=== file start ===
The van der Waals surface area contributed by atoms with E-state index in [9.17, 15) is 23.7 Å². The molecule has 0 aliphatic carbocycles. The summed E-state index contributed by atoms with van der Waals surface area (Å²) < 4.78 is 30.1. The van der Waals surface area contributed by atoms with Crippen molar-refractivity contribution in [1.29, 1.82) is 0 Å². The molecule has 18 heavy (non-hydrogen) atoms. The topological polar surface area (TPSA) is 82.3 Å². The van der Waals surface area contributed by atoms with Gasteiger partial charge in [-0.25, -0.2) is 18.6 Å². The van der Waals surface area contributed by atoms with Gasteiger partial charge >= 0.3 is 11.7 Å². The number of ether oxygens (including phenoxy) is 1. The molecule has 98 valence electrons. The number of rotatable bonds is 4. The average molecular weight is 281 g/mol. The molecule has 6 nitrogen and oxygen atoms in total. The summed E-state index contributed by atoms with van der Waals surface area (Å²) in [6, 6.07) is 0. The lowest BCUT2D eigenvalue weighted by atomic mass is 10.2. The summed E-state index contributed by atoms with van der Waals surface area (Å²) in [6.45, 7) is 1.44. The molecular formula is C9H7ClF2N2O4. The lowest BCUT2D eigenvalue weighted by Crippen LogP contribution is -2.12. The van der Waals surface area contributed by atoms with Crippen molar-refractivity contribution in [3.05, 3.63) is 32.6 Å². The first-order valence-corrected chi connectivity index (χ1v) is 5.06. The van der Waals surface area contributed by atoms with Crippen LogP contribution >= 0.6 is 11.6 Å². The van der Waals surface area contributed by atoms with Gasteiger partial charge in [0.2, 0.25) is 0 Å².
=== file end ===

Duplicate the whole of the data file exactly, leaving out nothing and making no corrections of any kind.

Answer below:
The van der Waals surface area contributed by atoms with E-state index in [9.17, 15) is 23.7 Å². The molecule has 0 aliphatic carbocycles. The summed E-state index contributed by atoms with van der Waals surface area (Å²) < 4.78 is 30.1. The van der Waals surface area contributed by atoms with Crippen molar-refractivity contribution in [1.29, 1.82) is 0 Å². The molecule has 18 heavy (non-hydrogen) atoms. The topological polar surface area (TPSA) is 82.3 Å². The van der Waals surface area contributed by atoms with Gasteiger partial charge in [-0.25, -0.2) is 18.6 Å². The van der Waals surface area contributed by atoms with Gasteiger partial charge >= 0.3 is 11.7 Å². The number of ether oxygens (including phenoxy) is 1. The molecule has 98 valence electrons. The number of rotatable bonds is 4. The average molecular weight is 281 g/mol. The molecule has 6 nitrogen and oxygen atoms in total. The summed E-state index contributed by atoms with van der Waals surface area (Å²) in [6, 6.07) is 0. The lowest BCUT2D eigenvalue weighted by atomic mass is 10.2. The summed E-state index contributed by atoms with van der Waals surface area (Å²) in [6.45, 7) is 1.44. The molecular formula is C9H7ClF2N2O4. The lowest BCUT2D eigenvalue weighted by Crippen LogP contribution is -2.12. The van der Waals surface area contributed by atoms with Crippen molar-refractivity contribution in [3.05, 3.63) is 32.6 Å². The first-order valence-corrected chi connectivity index (χ1v) is 5.06. The van der Waals surface area contributed by atoms with Crippen LogP contribution >= 0.6 is 11.6 Å². The van der Waals surface area contributed by atoms with Gasteiger partial charge in [0.2, 0.25) is 0 Å².